A little known fact about all the boat rentals in the area of Banff and Jasper National Parks, is that you likely won’t find any kayaks for rental! All rentals are for canoes only. Why? Well, they never said, but I would gather that canoes offer a more relaxing experience in these serene landscapes, and are more picturesque when thinking of the Canadian Rockies. That’s the only explanation I can come up with! If you happen to know the reason, feel free to let me know below in the comments!

Peyto Lake in Banff National Park

Peyto Lake (pronounced pea-toe) has always been on my list of places to visit, and I was finally able to make this happen on my latest trip to Alberta. Located in Banff National Park, this glacial-fed lake is majestic in every way imaginable. The colour of the lake changes depending on how the sun is shining on it, so going back several times in a day will give you a different feel every time.

The lookout to this lake is situated in a high enough place that gives you a fantastic view of the lake and surrounding mountain range. The lookout can be reached by a somewhat steep 10 minute hike from the main parking lot. For tour groups, however, a secondary parking lot higher above allows for immediate access to the viewing platform. The view from here is particularly striking during a sunrise or sunset.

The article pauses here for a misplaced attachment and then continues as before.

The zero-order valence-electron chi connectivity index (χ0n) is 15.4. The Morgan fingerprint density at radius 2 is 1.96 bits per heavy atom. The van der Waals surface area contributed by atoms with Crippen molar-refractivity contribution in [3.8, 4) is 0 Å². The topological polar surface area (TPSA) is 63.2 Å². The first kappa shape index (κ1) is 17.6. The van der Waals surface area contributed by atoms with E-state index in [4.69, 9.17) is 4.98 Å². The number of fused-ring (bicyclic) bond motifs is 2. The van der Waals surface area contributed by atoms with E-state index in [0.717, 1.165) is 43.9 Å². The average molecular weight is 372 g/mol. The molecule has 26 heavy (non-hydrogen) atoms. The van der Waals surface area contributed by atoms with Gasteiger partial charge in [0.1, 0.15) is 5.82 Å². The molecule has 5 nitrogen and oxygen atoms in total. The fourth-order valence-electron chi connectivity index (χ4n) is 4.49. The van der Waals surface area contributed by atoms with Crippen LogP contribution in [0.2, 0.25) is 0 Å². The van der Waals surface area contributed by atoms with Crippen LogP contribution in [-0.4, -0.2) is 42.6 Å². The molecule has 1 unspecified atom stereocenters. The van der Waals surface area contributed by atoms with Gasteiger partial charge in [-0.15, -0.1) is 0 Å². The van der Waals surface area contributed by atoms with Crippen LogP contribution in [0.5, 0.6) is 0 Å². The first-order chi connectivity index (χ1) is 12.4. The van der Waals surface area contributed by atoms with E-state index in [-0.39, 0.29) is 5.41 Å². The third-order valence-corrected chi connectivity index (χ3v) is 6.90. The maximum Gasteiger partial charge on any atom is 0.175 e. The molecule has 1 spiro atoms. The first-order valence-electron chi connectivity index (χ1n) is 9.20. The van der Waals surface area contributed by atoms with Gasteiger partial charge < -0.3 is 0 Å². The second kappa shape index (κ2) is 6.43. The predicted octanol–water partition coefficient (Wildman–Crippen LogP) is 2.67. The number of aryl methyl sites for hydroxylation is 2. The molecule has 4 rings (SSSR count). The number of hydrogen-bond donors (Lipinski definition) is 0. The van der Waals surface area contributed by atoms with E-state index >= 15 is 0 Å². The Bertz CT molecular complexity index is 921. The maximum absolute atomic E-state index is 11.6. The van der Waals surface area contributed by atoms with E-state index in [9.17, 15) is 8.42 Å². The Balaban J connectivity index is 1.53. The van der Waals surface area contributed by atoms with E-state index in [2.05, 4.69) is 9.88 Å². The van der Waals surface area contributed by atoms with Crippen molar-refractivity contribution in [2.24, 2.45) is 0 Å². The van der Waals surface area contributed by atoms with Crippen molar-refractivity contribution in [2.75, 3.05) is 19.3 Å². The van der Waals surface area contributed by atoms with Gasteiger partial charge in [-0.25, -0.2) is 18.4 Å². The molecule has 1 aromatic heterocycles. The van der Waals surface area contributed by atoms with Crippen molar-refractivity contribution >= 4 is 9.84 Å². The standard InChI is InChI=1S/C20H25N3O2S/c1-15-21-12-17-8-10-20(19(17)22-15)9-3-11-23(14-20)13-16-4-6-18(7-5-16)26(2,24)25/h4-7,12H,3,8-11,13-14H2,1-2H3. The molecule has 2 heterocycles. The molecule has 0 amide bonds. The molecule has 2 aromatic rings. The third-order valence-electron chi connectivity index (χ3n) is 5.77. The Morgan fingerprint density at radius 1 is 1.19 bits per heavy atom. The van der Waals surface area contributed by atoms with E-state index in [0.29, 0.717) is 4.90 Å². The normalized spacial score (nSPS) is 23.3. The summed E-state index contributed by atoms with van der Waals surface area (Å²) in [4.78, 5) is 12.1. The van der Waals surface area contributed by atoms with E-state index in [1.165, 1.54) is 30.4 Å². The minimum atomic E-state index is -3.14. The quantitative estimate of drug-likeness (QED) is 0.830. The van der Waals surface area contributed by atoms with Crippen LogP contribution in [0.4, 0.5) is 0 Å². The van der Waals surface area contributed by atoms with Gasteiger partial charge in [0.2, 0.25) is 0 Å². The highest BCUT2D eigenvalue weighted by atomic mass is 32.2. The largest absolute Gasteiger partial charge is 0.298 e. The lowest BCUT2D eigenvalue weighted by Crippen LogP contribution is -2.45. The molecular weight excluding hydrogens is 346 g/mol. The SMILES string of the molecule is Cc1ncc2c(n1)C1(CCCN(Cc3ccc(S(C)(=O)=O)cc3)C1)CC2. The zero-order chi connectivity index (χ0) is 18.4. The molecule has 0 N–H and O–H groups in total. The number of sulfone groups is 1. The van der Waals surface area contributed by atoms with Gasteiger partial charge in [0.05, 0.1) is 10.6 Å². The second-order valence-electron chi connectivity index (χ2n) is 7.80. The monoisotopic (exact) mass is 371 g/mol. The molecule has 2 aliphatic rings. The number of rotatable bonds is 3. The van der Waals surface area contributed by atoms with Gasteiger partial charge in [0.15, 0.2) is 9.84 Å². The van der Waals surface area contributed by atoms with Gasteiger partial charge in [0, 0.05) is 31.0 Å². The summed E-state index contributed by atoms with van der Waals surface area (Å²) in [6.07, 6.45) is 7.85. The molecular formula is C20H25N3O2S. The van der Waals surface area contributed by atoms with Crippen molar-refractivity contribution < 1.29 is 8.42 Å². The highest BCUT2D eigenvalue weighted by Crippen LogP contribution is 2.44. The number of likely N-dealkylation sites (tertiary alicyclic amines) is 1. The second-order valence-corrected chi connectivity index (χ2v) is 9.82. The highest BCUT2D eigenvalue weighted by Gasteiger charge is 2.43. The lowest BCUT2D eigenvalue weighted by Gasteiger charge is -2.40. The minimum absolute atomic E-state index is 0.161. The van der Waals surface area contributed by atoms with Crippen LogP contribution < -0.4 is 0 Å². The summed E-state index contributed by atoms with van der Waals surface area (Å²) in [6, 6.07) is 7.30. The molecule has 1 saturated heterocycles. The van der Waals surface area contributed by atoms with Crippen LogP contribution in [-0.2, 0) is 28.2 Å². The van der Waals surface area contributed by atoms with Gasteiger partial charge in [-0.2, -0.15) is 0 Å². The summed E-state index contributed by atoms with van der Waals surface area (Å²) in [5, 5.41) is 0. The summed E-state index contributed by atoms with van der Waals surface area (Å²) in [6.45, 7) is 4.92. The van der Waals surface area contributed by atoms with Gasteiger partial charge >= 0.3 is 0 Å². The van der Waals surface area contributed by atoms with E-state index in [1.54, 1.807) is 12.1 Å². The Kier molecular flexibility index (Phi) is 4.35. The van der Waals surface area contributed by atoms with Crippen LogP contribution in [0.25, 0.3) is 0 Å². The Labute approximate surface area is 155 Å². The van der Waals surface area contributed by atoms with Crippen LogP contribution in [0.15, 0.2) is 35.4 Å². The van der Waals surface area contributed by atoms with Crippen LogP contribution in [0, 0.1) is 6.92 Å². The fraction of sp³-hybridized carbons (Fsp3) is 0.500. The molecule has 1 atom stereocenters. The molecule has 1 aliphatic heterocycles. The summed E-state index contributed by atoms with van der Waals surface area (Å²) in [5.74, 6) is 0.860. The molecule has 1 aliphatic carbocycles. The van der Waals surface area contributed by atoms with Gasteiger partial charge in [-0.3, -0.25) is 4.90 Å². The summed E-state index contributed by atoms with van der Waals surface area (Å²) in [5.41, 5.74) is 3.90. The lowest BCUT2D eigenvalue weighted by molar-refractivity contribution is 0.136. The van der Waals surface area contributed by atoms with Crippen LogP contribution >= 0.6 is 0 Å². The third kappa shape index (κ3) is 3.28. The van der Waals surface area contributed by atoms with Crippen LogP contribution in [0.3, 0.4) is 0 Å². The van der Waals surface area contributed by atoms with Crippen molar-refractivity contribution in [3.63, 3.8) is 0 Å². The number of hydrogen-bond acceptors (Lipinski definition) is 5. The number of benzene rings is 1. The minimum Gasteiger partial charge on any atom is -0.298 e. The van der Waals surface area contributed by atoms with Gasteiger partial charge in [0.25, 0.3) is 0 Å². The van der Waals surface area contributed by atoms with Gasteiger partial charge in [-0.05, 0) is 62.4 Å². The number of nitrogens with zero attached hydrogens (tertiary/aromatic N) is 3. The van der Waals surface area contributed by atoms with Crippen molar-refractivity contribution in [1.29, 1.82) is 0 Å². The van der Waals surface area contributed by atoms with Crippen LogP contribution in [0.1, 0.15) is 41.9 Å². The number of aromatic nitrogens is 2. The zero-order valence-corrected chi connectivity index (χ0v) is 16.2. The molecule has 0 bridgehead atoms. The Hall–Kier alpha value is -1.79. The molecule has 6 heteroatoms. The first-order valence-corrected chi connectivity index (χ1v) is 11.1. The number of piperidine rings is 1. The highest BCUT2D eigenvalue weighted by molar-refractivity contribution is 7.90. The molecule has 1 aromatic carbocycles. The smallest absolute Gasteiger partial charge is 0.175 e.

Nikon D800, 1/30 sec., f/9.0, ISO 100, 82mm

Nikon D800, 1/30 sec., f/9.0, ISO 100, 82mm

The sun set behind these mountain ranges, offering a spectacular view with Peyto Lake in the foreground.

Nikon D800, 3-Exposure Lightroom Merge, 1/20 sec., f/90, ISO 100, 14mm

Nikon D800, 3-Exposure Lightroom Merge, 1/20 sec., f/90, ISO 100, 14mm

This platform (seen above), however, is often crowded with tourists always trying to get the best vantage point within a confined area. A little known fact is, that if you hike a little longer along the pathway and onto the side of the mountain (about a 500m walk further up), you’ll get to an open space that will bring you an even better view of this lake, as seen below.